I was brought up Baptist. So, is it OK for me to try out
Confession: A Roman Catholic App?
"Sure, if you're interested in it," says Patrick Leinen, the Web developer who, with his brother and a pal, came up with the smartphone and tablet app that came out this month and struck nerves from Leinen's home in South Bend, Ind., to the Vatican in Rome.
"Actually, it's got a lot of people who are just curious about it," Leinen says.
Confession, a $1.99 app from Leinen's Little iApp L.L.C., has sold tens of thousands of copies from the Apple App Store. Leinen's group is working on an Android version after getting deluged with requests from non-Apple users.
Leinen, 31, notes that Apple Inc. prohibits app sellers from divulging exactly how many copies of apps get sold. He, brother Chip Leinen, 34, and their friend Ryan Kreager, 26, are also working on Spanish, French, German, and Italian versions.
"We're floored" by the attention, says Patrick Leinen. "We thought there might be some churches interested, maybe some youth groups."
Using the app is easy. You give it your name, age, gender, and marital status, and it does a lot of the rest. Your other job is to tell it . . . everything.
On a menu of the Ten Commandments, tap on each one that you've broken since your last confession, then be prepared to become more specific. If your peccadillos seem to defy the categories of the Decalogue, a separate space is available for enumerating "custom sin." There, I entered, "Running with scissors," which I'm sure I have done at some point. Once listed, the Catholic user is ready to enter the church confessional, smartphone in hand, to review these wrongs with a live confessor, seek forgiveness, and be assigned penance.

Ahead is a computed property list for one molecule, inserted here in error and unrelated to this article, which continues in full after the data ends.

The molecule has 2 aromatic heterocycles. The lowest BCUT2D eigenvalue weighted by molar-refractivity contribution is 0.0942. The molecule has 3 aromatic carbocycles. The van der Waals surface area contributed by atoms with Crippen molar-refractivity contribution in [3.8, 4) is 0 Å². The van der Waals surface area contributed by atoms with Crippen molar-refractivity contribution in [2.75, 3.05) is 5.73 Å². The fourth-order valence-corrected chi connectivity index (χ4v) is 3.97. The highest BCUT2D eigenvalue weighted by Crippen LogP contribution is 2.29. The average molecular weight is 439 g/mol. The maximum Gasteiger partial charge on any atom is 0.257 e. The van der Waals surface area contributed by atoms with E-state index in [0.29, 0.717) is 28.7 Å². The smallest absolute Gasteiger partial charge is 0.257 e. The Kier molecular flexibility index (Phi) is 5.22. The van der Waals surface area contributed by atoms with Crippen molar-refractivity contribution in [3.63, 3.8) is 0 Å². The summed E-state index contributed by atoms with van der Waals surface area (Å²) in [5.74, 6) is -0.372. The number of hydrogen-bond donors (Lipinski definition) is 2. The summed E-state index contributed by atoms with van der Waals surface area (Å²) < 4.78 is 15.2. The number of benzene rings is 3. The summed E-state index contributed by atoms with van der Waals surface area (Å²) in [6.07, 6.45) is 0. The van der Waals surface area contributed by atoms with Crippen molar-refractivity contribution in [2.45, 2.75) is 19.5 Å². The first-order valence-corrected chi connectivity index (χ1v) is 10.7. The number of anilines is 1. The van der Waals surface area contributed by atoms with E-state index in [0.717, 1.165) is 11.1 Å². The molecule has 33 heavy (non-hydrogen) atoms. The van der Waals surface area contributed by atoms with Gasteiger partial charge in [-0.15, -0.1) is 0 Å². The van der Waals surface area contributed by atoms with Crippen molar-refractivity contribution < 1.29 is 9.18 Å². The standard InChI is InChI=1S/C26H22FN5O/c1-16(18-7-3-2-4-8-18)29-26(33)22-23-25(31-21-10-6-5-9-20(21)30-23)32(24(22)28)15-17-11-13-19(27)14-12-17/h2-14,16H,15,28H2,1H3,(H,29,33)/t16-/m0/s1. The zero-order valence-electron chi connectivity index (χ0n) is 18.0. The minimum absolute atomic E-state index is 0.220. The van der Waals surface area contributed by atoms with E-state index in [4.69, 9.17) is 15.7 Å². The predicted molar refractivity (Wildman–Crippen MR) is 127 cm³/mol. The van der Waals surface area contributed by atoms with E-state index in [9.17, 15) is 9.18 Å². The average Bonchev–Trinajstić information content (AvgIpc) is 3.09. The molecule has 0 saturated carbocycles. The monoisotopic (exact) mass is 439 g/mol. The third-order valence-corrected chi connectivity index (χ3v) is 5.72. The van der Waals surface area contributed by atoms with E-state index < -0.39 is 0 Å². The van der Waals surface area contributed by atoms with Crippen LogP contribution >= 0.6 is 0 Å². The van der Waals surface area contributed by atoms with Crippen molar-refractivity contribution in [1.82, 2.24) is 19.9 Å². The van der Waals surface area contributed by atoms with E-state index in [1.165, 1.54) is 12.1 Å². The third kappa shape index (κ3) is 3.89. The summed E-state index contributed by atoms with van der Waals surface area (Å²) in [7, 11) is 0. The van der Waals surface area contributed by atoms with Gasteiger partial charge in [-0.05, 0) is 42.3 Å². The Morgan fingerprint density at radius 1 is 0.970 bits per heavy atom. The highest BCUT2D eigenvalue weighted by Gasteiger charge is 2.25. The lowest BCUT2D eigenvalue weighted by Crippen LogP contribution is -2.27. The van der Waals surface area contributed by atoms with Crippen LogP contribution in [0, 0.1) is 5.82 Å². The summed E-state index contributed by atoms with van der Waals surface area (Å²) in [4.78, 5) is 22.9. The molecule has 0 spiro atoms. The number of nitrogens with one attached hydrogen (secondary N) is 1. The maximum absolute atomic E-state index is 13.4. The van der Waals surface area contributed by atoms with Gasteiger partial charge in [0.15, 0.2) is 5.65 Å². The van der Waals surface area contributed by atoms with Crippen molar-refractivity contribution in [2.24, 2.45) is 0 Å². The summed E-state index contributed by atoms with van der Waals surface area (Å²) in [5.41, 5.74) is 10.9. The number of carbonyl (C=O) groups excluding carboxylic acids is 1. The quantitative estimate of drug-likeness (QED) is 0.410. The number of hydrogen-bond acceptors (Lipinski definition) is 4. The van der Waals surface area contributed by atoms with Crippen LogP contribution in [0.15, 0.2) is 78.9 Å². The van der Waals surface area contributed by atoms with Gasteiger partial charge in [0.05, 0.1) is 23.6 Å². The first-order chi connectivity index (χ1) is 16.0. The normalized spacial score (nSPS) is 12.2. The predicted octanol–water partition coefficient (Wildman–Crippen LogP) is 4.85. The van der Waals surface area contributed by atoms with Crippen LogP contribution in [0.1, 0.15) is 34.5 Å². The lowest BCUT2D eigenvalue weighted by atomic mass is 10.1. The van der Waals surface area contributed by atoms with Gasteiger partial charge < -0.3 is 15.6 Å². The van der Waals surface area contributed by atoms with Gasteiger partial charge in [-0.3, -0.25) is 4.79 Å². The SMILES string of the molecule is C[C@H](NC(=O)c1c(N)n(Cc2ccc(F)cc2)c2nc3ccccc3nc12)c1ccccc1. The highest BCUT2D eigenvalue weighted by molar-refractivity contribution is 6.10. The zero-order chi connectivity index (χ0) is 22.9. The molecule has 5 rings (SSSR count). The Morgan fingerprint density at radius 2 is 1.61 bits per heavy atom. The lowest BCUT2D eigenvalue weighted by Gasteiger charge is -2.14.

Peddling digital forgiveness to avoid traditional confession is not what the app is about, Leinen insists.
But it still led to a stir two weeks ago when a Vatican spokesman stepped out to say, "One cannot speak of a 'confession via iPhone.' "
The spokesman did add, though, that the app could be useful in helping people make what the Catholic News Service called an "examination of conscience."
"Some of the press got this mixed up [by saying] 'The pope blessed the app,' or 'The pope condemned the app,' " says Leinen.
What about computer privacy and that list of sins? Leinen says what's typed by the sinner never gets uploaded anywhere and stays on the handheld device only until the user closes the app.
"Catholics are taught that your sins are forgiven and washed away; the database does the same thing," he says.